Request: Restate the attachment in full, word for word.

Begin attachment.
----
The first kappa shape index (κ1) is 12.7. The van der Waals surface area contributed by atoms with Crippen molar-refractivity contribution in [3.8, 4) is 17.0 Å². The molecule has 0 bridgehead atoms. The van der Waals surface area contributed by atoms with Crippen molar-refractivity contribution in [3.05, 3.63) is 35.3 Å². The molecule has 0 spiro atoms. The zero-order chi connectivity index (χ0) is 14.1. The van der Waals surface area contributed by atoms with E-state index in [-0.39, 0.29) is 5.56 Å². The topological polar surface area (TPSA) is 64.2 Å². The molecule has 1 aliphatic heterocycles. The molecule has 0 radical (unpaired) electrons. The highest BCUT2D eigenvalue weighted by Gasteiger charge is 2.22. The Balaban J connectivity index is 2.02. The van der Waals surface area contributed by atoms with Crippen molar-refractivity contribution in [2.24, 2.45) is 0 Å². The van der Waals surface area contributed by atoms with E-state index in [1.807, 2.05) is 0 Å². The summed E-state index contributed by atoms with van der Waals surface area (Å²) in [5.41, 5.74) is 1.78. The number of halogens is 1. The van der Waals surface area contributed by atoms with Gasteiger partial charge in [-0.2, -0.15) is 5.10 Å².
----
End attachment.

The first kappa shape index (κ1) is 12.7. The van der Waals surface area contributed by atoms with Crippen molar-refractivity contribution in [3.8, 4) is 17.0 Å². The molecule has 0 bridgehead atoms. The van der Waals surface area contributed by atoms with Crippen molar-refractivity contribution in [3.05, 3.63) is 35.3 Å². The molecule has 0 spiro atoms. The zero-order chi connectivity index (χ0) is 14.1. The van der Waals surface area contributed by atoms with E-state index in [-0.39, 0.29) is 5.56 Å². The topological polar surface area (TPSA) is 64.2 Å². The molecule has 1 aliphatic heterocycles. The molecule has 0 radical (unpaired) electrons. The highest BCUT2D eigenvalue weighted by Gasteiger charge is 2.22. The Balaban J connectivity index is 2.02. The van der Waals surface area contributed by atoms with Crippen molar-refractivity contribution in [2.24, 2.45) is 0 Å². The van der Waals surface area contributed by atoms with E-state index in [1.807, 2.05) is 0 Å². The summed E-state index contributed by atoms with van der Waals surface area (Å²) in [5.41, 5.74) is 1.78. The number of halogens is 1. The van der Waals surface area contributed by atoms with Gasteiger partial charge in [-0.2, -0.15) is 5.10 Å².